Jamal polished a style that was completely his own, not burdened by the constraints of European classical music but still able to explore it; not encumbered by the expectations of jazzheads but nevertheless situated in that genre. His was a world of “ensembles” and “trios,” “chamber music” and bebop. His interludes were like movements that changed the pace and introduced new ideas but still swung hard and steady. His seat behind the keyboard was like a conductor’s podium, and his group was not just three men but an entire orchestra of improvisers. “Bach, Mozart and Beethoven all improvised,” Jamal quipped. “Improvisation is synonymous with freedom.” God’s radical oneness — that defining characteristic of the Muslim faith — meant pushing to the periphery all of the worldly fractures that might get in the way of experiencing an all-encompassing divine essence. Why limit the creator’s ability to break through by imposing constraints on art?

It was, Jamal believed, his creator who was responsible for whatever beauty came from his instrument. “It comes to me,” he said, as if to emphasize the direction of divinely inspired creativity. He liked to say that raindrops and snowflakes weren’t human creations. In fact, nothing was. In his view, all things — music included — came from God. The job of artists, then, was not to conflate their own abilities with the generative power possessed only by the creator of the universe but, rather, to acknowledge that music, art and other similar mysteries that spring from human hands are the upshots of a grander design. “All we can do is discover those things and reflect their creativity,” Jamal noted.

Letting go had a lot to do with that. Giving his bandmates artistic space and autonomy did as well. Where Charles Mingus would famously wave off soloists whose playing he disliked, Jamal trusted that, while he was the bandleader, his role was merely a worldly one. Real music — true music — happened when four or five guys on stage ceded creative power to the world’s composer and simply let themselves be vessels for whatever came next. Is this not like the doctrine of submission that lies at the very heart of Islam? Of accepting that the Muslim faith is about more than agreeing to a certain set of precepts or beliefs? Of living one’s life in a way that is in complete surrender to God, at all moments and times?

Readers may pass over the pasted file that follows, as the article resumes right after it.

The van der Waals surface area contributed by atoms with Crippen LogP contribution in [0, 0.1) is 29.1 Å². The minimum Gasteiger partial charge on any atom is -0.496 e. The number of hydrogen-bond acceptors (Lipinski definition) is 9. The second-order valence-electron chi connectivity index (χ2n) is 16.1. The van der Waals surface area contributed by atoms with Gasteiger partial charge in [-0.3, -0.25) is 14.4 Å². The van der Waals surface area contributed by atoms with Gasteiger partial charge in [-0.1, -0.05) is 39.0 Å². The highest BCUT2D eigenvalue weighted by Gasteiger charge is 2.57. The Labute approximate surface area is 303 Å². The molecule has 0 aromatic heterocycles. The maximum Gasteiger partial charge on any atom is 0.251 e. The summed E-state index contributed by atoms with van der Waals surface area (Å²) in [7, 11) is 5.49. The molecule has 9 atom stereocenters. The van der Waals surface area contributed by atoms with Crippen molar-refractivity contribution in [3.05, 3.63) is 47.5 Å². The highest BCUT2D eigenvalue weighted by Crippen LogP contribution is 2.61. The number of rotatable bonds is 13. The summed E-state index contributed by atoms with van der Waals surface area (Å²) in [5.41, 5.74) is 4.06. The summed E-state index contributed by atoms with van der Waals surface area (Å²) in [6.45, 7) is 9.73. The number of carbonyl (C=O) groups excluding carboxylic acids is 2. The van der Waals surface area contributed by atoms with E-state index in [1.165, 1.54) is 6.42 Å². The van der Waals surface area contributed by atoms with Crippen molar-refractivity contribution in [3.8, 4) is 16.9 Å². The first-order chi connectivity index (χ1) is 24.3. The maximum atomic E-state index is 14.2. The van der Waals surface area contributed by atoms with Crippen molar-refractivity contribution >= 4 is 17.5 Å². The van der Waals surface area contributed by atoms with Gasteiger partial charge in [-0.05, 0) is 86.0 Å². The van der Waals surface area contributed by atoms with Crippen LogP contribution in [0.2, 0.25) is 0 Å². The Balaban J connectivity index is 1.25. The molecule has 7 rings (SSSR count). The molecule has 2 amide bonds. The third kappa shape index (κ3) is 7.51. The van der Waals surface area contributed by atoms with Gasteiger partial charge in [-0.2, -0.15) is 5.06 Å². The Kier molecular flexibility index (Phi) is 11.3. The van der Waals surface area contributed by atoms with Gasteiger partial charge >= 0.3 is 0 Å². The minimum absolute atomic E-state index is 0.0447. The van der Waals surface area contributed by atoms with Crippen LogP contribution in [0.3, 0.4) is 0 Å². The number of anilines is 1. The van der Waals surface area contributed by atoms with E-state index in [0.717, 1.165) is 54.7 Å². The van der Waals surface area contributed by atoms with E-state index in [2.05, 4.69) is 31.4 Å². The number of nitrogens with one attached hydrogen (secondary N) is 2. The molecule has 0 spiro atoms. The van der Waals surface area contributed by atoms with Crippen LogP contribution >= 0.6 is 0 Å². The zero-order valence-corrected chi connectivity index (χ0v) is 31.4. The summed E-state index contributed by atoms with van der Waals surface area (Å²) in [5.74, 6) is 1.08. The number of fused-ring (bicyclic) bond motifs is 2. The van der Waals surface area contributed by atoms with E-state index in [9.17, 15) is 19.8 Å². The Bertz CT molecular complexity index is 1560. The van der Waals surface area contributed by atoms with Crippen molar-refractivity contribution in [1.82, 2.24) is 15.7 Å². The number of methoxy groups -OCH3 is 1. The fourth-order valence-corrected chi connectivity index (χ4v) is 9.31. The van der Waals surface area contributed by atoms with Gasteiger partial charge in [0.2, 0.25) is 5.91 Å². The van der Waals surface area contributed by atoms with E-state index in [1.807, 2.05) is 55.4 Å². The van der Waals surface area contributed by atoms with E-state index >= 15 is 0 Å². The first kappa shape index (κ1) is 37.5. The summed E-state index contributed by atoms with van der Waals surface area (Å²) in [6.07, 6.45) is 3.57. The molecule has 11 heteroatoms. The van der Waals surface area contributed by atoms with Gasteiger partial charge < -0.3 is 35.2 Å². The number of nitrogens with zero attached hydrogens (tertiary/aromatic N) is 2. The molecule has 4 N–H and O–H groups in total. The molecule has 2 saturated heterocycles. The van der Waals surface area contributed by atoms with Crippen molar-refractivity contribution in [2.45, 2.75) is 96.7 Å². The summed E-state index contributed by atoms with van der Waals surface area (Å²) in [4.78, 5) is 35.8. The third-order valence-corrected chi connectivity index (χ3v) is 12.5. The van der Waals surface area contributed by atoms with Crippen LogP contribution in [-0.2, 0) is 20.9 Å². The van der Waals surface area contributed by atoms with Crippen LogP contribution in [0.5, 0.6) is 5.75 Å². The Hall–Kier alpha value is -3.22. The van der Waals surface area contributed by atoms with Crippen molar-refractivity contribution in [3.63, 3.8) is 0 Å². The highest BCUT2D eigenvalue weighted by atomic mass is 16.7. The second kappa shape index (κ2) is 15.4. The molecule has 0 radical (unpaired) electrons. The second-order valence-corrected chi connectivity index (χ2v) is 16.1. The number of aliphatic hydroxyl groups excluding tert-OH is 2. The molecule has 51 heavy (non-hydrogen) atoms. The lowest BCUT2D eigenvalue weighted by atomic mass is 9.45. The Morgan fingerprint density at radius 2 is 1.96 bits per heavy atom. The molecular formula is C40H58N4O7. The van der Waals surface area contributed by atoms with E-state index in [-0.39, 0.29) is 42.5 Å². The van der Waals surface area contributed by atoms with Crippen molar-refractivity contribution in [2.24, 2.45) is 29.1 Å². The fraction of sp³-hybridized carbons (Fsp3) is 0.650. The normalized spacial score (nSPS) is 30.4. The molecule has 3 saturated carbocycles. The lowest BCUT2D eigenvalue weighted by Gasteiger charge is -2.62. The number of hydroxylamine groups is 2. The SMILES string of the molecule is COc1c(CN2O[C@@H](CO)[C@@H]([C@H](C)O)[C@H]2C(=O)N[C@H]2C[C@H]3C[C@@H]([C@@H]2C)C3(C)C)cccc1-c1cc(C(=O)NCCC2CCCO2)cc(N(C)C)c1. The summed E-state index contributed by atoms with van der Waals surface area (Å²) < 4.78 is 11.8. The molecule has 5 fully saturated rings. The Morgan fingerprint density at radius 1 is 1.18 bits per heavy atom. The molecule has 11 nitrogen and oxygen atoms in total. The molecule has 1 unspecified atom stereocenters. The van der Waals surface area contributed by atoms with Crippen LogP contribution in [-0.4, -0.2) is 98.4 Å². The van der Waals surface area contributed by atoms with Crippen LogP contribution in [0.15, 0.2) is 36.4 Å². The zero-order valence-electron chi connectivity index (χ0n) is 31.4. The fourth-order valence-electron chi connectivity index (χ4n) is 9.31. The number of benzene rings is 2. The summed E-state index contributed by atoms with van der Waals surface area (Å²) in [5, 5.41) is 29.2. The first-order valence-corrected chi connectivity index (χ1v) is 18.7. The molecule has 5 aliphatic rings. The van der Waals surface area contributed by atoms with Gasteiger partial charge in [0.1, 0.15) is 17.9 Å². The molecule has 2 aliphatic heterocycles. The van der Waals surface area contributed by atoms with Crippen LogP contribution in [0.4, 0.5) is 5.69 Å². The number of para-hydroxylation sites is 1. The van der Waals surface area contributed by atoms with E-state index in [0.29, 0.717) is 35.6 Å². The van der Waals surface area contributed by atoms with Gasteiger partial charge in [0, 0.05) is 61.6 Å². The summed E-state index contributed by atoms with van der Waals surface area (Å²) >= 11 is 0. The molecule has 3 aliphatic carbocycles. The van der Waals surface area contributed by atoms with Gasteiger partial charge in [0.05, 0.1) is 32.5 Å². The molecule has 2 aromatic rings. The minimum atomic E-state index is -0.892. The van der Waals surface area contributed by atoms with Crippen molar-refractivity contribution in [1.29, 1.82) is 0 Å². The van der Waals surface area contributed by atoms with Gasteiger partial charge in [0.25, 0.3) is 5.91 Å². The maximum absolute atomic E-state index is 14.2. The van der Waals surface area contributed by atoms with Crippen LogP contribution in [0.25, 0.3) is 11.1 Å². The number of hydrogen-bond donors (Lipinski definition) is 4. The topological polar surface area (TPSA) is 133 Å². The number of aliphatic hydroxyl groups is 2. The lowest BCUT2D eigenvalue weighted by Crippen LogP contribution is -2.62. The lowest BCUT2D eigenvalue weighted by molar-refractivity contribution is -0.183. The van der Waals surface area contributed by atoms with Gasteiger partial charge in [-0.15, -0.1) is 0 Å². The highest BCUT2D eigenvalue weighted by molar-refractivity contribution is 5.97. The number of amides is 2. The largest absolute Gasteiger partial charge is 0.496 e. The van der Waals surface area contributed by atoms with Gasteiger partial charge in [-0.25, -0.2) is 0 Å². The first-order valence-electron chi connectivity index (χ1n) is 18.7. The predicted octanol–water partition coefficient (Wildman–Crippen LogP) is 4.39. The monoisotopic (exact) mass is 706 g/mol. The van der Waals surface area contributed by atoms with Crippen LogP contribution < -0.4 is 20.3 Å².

On the bandstand, this surrender took the shape of intuitive listening. One gets the impression that Jamal aimed to hear something other than mere notes and rhythms. Instead, he yearned to perceive the divine in the art of his colleagues. He allowed them to measure the perfection to which they aspired by their own metrics, not by his approval, which revealed an extraordinary sense of compassion and humility on his part. Cannonball Adderley once observed that Jamal’s religion “must have something to do” with his tendency toward restraint, noting that it was he who gave the bass and drums support, not vice versa. “He lives that way. He seems to be always at peace,” Adderley remembered.

Indeed, that was so. Jamal’s long presence in the world of jazz was defined by a sense of calm that he projected through his music and his famously unruffled disposition. Perhaps in our efforts to remember this now-departed heavyweight and describe his sonic impact, we might heed the simple advice that he once gave when asked about his conversion to Islam: “Listen to my music. The answer is there.”

In the steady grooves. In the hushed passages. In the rises and falls. And in the clean-as-a-whistle, no-frills kind of playing that made him a pioneer.

In his music lives the spirit of his genius. There, a commitment to his faith that colored everything he did. There, the sacred influence that turned an edgy genre of music into a celebrated and storied art form.